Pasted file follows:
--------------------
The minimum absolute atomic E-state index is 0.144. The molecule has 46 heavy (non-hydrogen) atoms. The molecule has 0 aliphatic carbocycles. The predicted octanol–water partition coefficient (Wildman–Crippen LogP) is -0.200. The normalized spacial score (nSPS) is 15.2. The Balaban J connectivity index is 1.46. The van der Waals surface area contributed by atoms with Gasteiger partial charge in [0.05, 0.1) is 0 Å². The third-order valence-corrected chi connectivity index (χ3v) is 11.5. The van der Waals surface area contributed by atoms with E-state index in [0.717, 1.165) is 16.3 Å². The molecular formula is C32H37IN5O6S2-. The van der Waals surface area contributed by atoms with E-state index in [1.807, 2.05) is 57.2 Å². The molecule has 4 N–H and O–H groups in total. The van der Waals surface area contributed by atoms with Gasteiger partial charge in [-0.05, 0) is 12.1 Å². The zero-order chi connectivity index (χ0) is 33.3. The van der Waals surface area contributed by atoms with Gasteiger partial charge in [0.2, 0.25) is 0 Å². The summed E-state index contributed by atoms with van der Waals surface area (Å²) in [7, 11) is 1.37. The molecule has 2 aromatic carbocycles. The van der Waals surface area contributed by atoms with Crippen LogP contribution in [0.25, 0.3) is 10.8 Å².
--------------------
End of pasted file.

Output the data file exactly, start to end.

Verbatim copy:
The minimum absolute atomic E-state index is 0.144. The molecule has 46 heavy (non-hydrogen) atoms. The molecule has 0 aliphatic carbocycles. The predicted octanol–water partition coefficient (Wildman–Crippen LogP) is -0.200. The normalized spacial score (nSPS) is 15.2. The Balaban J connectivity index is 1.46. The van der Waals surface area contributed by atoms with Gasteiger partial charge in [0.05, 0.1) is 0 Å². The third-order valence-corrected chi connectivity index (χ3v) is 11.5. The van der Waals surface area contributed by atoms with E-state index in [0.717, 1.165) is 16.3 Å². The molecular formula is C32H37IN5O6S2-. The van der Waals surface area contributed by atoms with E-state index in [1.807, 2.05) is 57.2 Å². The molecule has 4 N–H and O–H groups in total. The van der Waals surface area contributed by atoms with Gasteiger partial charge in [-0.05, 0) is 12.1 Å². The zero-order chi connectivity index (χ0) is 33.3. The van der Waals surface area contributed by atoms with Gasteiger partial charge in [0.2, 0.25) is 0 Å². The summed E-state index contributed by atoms with van der Waals surface area (Å²) in [7, 11) is 1.37. The molecule has 2 aromatic carbocycles. The van der Waals surface area contributed by atoms with Crippen LogP contribution in [0.25, 0.3) is 10.8 Å².